Aston Martin is increasingly worth watching in Formula 1 as it deepens its involvement in Red Bull Racing and appears to be ramping up as a potential engine supplier from 2021.
It has added powertrain engineer Joerg Ross to its roster.
Ross, formerly Ferrari’s engine chief, will join Aston Martin’s powertrain concept development program as it considers joining the Formula 1 grid as a full-blown engine supplier, having recently embarked on a technical and commercial partnership with Red Bull Racing.
After the FIA and FOM announced their plans for a brand new engine formula for the 2021 season, Aston Martin has been attracted by the promise of lower-cost power units, and has begun looking at concept designs for the new rules cycle.
Currently, Luca Marmorini – another former Ferrari recruit – leads the program, having initially been brought on as a consultant. Aston Martin CEO Andy Palmer confirmed that Marmorini is now working with the sportscar marque full-time, and has started working on new concepts for a potential Aston Martin F1 power unit.
“I’ve engaged Luca full-time now to help us with developing the concept engine,” said Palmer to Autosport.
“He started his concept thoughts just last week so it’s fairly early days, but he’s a good guy to have onboard and lucid about who he thinks we should work with, who we could work with, from his experience what didn’t work, so that will save us time.
“I’ve got Joerg Ross, he’s already working for me on our internal engine development and is ex-Ferrari Formula 1. He will work on the F1 project.
“So I’ve got two good people now to start thinking about our concept.”
Should Aston Martin join the Formula 1 field, it would be a popular move with FOM and Liberty Media. Having just four manufacturers – Mercedes, Ferrari, Renault and Honda – supplying engines, Liberty Media backed the prospective new regulations to attract more automotive attention.
“There are several premium manufacturers that I would like in F1,” F1’s Managing Director of Motorsports Ross Brawn told Bild.
“Porsche is one of them, but also Aston Martin and Lamborghini. That’s why we need to create an environment that’s attractive to them.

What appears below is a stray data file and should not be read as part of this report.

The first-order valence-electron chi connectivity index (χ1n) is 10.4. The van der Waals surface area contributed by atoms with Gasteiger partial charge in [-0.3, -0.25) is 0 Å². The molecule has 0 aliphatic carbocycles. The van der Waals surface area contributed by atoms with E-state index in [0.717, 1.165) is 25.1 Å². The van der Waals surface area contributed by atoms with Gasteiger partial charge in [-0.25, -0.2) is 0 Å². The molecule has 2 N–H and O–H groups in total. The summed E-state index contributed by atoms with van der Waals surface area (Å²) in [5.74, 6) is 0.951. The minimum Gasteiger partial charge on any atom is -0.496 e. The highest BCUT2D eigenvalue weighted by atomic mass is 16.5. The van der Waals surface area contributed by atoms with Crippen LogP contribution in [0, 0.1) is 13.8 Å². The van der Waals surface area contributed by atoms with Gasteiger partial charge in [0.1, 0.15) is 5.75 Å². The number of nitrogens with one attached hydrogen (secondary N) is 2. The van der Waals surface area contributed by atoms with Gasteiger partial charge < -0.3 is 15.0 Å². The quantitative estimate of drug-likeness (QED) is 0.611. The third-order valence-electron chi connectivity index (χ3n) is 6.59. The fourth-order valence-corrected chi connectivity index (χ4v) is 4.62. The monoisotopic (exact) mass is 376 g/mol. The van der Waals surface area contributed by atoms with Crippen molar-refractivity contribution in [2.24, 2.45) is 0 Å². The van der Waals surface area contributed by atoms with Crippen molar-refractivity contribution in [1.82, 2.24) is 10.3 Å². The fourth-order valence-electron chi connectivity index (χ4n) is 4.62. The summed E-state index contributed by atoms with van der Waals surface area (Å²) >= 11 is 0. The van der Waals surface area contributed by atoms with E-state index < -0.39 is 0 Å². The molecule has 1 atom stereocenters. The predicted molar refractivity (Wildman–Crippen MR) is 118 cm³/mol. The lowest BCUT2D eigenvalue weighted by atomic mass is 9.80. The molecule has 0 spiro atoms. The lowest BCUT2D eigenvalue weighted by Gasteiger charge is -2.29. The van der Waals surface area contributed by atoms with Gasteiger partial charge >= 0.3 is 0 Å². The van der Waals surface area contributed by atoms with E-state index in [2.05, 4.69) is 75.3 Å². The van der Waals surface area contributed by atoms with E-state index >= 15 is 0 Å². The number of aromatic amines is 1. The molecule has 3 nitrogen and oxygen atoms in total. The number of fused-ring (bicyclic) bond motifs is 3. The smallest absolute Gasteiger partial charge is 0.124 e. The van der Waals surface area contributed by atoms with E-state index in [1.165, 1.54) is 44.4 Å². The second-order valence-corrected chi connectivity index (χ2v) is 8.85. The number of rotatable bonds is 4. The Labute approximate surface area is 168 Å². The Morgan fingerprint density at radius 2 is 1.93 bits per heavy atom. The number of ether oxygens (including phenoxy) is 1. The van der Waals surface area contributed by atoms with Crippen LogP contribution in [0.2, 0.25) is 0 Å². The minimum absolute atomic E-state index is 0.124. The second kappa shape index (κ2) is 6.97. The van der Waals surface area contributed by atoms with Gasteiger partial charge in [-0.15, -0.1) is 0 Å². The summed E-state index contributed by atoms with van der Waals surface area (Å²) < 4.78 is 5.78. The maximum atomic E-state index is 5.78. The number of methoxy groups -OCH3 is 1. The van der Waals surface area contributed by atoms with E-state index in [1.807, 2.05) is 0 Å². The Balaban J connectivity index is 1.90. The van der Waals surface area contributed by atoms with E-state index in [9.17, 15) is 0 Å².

“With today’s power unit, no manufacturer is interested in getting started. That’s why we have to make it cheaper and easier.”
Although the new regulations have been devised with bringing new manufacturers to F1 in mind, the specifications are largely rooted in the current power unit ruleset.
Although current manufacturers would need to design new V6 internal combustion engines for the new regulations, there would be the scope within the engineering departments to draw on knowledge gained from the previous cycle.
While the overall costs per unit would decrease, the engine formula’s announcement was met with disdain from Mercedes, Renault and Ferrari.
However, Palmer contests that the three were privy to prior discussions on the 2021 engine ruleset, and should not have been caught by surprise.
“I’m surprised they have been as vociferous as they have been because I think it was pretty well signalled within those meetings,” Palmer continued.
“I don’t know whether they feign surprise. I don’t think it was a huge surprise.”
“In those meetings, you had the incumbents and you had the challengers. The challengers are aligned and the incumbents are aligned.
Palmer hopes that an agreement between the manufacturers can be achieved, and recognises the need for a simplified engine format for F1’s long-term future.
Although road relevance is a key part of manufacturer interests in Formula 1, Palmer was aware that the minutiae involved in energy recovery was not necessarily something of interest to the spectator.
“Everyone around the room accepted that the sport is broken. And we need to bring back the entertainment.
“The entertainment is about drivers racing, it’s not about the heat recovery on an engine.”
Aston Martin’s ties to Red Bull have arguably strengthened of late, after announcing a tie-up between themselves and the Arden team – owned by Red Bull team principal Christian Horner’s father – to form R-Motorsport, which will run five Vantage V12s in the Blancpain GT Series.
Although this tie-up may indeed be a case of Horner – who was in attendance at R-Motorsport’s Thursday launch – using his influence to keep Aston Martin close, it may also represent an opportunity elsewhere should Red Bull ever decide to leave F1.
Creating an environment to attract new manufacturers into Formula 1 without upsetting the current entrants is certainly a problem for F1, Liberty Media and the FIA to solve.
How things develop between Formula 1 and the manufacturers will be of great intrigue over the coming months, especially given Formula E’s ability to attract the likes of Porsche and Audi – names that F1 has coveted for years.